Dr. Bustillo performs the upper blepharoplasty in one hour and the lower blepharoplasty in one hour.
The incision for the upper blephroplasty is made in the natural crease of the upper eyelid. This incision heals well. The lower blepharoplasty incision is made just under the eyelashes (subciliary) or inside the eye (transconjunctival).
The skin in the eyelids is the thinnest skin in the body. The incisions, when placed well, will heal well and be imperceptible.
The blepharoplasty procedure is not painful. Patients typically complain of a burning sensation in the eyelids one hour after the procedure. The discomfort will generally last about 1 hour.
The recovery for blepharoplasty is rather mild. The surgery is ambulatory, meaning that the patient is allowed to return home the same day of the surgery. The patient returns to see Dr. Bustillo at the fifth post-operative day. At that time, the sutures are painlessly removed. From that point on, any bruising will start to quickly subside. Women can wear make up after the sutures are removed. About 70% of the swelling resolves in the first 2 weeks. The remainder takes about 2 months to resolve. However, this is mild swelling that is not perceptible. Most patients are well enough to return to work by the seventh post-operative day.
Patients are generally able to return to work about one week after the blepahroplasty procedure.
Dr. Bustillo recommends that patients do not return to exercise for three weeks after their procedure.
Dr. Bustillo will remove the stitches on the fifth post-operative day. The removal will be painless, as they are placed in a way that they simply slide out.
The potential complications that may occur with blepharoplasty include the following: bleeding, dry eyes, slight asymmetry in healing or scarring, swelling at the corners of the eyelids, temporary blurred vision, and whiteheads.
The blepharoplasty procedure, or eye lift, is performed to improve the look of the eyelids. When done on the upper eyelids, the excess skin is removed to give the eyelid a more rested appearance. The lower eyelid surgery is done to remove the “bags” under the eyes. These bags are composed of fat. I now remove some of the fat and actually preserve and “relocate” some of the fat. This procedure also gives the eyes a more rested appearance. These procedures should not change the shape of the eyelid.
If is still early in the recovery period and would ask that you allow everything to heal. Lower blepharoplasty is a good procedure to rejuvenate the lower eyelids, by removing the lower eyelid fat and some of the wrinkles. However, it will not remove all of the wrinkles.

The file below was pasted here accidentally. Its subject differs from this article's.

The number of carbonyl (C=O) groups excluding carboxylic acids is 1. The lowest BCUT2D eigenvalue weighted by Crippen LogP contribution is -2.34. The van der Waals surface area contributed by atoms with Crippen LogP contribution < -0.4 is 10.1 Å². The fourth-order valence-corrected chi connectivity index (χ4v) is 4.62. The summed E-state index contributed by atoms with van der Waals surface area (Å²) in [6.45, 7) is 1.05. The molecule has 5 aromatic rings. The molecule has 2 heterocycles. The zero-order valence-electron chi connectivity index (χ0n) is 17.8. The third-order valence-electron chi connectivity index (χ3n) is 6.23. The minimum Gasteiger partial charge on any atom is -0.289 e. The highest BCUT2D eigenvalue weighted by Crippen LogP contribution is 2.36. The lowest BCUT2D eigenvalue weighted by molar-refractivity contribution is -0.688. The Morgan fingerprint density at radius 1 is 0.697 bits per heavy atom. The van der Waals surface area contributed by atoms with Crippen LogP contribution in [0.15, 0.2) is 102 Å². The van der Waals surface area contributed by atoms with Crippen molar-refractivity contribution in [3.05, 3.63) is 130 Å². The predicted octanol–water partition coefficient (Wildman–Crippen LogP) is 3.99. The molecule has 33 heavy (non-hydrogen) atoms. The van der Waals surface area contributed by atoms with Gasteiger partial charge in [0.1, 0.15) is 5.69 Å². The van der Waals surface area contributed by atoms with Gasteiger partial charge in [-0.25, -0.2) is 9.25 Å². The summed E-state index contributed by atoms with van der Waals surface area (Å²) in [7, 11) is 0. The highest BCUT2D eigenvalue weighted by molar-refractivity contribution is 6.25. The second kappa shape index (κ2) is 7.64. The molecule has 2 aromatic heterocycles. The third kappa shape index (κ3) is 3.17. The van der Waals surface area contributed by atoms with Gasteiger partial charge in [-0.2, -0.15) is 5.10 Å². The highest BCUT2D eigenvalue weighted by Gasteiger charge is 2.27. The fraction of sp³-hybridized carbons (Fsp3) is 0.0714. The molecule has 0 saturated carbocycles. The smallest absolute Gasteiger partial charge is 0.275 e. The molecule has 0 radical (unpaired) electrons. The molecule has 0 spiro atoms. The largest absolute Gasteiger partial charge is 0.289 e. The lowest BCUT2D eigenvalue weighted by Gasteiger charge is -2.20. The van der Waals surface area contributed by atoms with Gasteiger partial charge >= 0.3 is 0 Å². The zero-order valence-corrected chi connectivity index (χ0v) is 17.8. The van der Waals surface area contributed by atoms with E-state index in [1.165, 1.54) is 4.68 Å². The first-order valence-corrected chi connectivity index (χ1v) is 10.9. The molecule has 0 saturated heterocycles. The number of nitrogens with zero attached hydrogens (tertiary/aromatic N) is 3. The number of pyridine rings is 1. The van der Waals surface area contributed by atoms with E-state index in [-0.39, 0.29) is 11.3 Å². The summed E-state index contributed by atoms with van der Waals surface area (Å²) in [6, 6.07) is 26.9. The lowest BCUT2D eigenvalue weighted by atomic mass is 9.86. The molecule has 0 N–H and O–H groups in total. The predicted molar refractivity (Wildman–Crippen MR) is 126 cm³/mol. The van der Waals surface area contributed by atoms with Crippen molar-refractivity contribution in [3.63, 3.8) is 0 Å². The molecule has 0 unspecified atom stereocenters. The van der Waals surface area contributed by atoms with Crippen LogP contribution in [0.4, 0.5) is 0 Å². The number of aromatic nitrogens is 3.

No. Both procedures need to be separated by at least 6 months. Performing blepharoplasty too soon after lasik may damage the flap that is made during lasik.
Well, the first thing I would find out if this is water retention or actual orbital fat. There is a subset of patients that have hereditary pseudo-herniation of orbital fat. That just means that the fat is creeping out under the eyeball, something that happens with age. However, some patients can have it begin in their late twenties. If this is your case (fat), then I would have it removed surgically. This will give you a permanent treatment, which will be better and more economical over the long run. If the puffiness is due to water retention or allergies, then I would have the tear trough filled with a filler to camouflage the puffiness.
The bags you are seeing in the lower part of your eyes is actually fat that has sagged from the inside of the orbit, or eye socket. Liposuction can be used to remove the fat because it is in a very delicate area. In order to remove it, I make a small incision underneath the eyelashes or inside the eye, and gently remove the fat. We then remove a small amount of skin so that it does not sag.
Why Choose plastic surgeon Dr. Bustillo
- American Board of Facial Plastic and Reconstructive Surgery
- American Board of Otolaryngology-Head and Neck Surgery
- Facial Plastic & Reconstructive Surgery Fellowship at The New York University
- Otolaryngology – Head & Neck Surgery Residency at The University of Miami, Jackson Memorial Hospital
- General Surgery Internship at The University of Miami, Jackson Memorial Hospital